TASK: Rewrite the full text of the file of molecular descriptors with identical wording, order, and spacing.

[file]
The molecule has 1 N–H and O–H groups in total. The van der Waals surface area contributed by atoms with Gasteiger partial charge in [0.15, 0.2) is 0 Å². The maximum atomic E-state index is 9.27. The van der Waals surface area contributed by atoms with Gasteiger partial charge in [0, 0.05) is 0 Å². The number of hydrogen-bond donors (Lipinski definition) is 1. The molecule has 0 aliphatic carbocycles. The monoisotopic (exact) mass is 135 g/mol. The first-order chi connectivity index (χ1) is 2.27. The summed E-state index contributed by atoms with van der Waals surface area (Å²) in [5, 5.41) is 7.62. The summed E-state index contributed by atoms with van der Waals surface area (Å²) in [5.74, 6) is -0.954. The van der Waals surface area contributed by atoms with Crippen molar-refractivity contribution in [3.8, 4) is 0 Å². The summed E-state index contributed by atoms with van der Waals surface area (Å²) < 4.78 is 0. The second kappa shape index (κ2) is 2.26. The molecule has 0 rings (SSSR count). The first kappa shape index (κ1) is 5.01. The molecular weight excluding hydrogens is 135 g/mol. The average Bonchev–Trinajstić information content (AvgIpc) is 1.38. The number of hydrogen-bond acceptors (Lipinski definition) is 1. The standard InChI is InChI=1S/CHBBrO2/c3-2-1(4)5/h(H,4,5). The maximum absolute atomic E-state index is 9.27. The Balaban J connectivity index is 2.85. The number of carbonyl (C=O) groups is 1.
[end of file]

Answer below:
The molecule has 1 N–H and O–H groups in total. The van der Waals surface area contributed by atoms with Gasteiger partial charge in [0.15, 0.2) is 0 Å². The maximum atomic E-state index is 9.27. The van der Waals surface area contributed by atoms with Gasteiger partial charge in [0, 0.05) is 0 Å². The number of hydrogen-bond donors (Lipinski definition) is 1. The molecule has 0 aliphatic carbocycles. The monoisotopic (exact) mass is 135 g/mol. The first-order chi connectivity index (χ1) is 2.27. The summed E-state index contributed by atoms with van der Waals surface area (Å²) in [5, 5.41) is 7.62. The summed E-state index contributed by atoms with van der Waals surface area (Å²) in [5.74, 6) is -0.954. The van der Waals surface area contributed by atoms with Crippen molar-refractivity contribution in [3.8, 4) is 0 Å². The summed E-state index contributed by atoms with van der Waals surface area (Å²) < 4.78 is 0. The second kappa shape index (κ2) is 2.26. The molecule has 0 rings (SSSR count). The first kappa shape index (κ1) is 5.01. The molecular weight excluding hydrogens is 135 g/mol. The average Bonchev–Trinajstić information content (AvgIpc) is 1.38. The number of hydrogen-bond acceptors (Lipinski definition) is 1. The standard InChI is InChI=1S/CHBBrO2/c3-2-1(4)5/h(H,4,5). The maximum absolute atomic E-state index is 9.27. The Balaban J connectivity index is 2.85. The number of carbonyl (C=O) groups is 1.